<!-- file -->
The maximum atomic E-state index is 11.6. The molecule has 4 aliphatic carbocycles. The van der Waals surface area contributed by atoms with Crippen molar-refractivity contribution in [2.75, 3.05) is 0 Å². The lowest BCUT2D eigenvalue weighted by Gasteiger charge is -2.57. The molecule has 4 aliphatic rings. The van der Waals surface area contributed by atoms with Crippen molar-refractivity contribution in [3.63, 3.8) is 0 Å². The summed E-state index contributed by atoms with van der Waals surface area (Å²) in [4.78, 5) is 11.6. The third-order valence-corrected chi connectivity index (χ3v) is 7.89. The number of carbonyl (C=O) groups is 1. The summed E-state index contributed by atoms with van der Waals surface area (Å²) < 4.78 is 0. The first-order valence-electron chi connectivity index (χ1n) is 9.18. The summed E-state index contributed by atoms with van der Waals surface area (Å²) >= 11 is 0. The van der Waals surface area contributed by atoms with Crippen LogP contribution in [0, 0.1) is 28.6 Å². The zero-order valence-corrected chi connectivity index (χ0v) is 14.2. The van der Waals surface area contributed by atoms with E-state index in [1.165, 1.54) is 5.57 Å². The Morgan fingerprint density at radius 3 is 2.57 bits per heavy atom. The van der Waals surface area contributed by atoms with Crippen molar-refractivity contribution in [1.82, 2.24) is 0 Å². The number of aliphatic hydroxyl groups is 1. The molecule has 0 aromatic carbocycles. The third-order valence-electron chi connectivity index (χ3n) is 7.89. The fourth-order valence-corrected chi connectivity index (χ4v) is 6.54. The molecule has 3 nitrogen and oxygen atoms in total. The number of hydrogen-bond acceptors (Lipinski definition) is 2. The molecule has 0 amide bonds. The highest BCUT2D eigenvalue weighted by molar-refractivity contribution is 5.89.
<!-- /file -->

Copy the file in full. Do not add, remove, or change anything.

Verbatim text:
The maximum atomic E-state index is 11.6. The molecule has 4 aliphatic carbocycles. The van der Waals surface area contributed by atoms with Crippen molar-refractivity contribution in [2.75, 3.05) is 0 Å². The lowest BCUT2D eigenvalue weighted by Gasteiger charge is -2.57. The molecule has 4 aliphatic rings. The van der Waals surface area contributed by atoms with Crippen molar-refractivity contribution in [3.63, 3.8) is 0 Å². The summed E-state index contributed by atoms with van der Waals surface area (Å²) in [4.78, 5) is 11.6. The third-order valence-corrected chi connectivity index (χ3v) is 7.89. The number of carbonyl (C=O) groups is 1. The summed E-state index contributed by atoms with van der Waals surface area (Å²) < 4.78 is 0. The first-order valence-electron chi connectivity index (χ1n) is 9.18. The summed E-state index contributed by atoms with van der Waals surface area (Å²) >= 11 is 0. The van der Waals surface area contributed by atoms with Crippen LogP contribution in [0, 0.1) is 28.6 Å². The zero-order valence-corrected chi connectivity index (χ0v) is 14.2. The van der Waals surface area contributed by atoms with E-state index in [1.165, 1.54) is 5.57 Å². The Morgan fingerprint density at radius 3 is 2.57 bits per heavy atom. The van der Waals surface area contributed by atoms with Crippen molar-refractivity contribution in [1.82, 2.24) is 0 Å². The number of aliphatic hydroxyl groups is 1. The molecule has 0 aromatic carbocycles. The third-order valence-electron chi connectivity index (χ3n) is 7.89. The fourth-order valence-corrected chi connectivity index (χ4v) is 6.54. The molecule has 3 nitrogen and oxygen atoms in total. The number of hydrogen-bond acceptors (Lipinski definition) is 2. The molecule has 0 amide bonds. The highest BCUT2D eigenvalue weighted by molar-refractivity contribution is 5.89.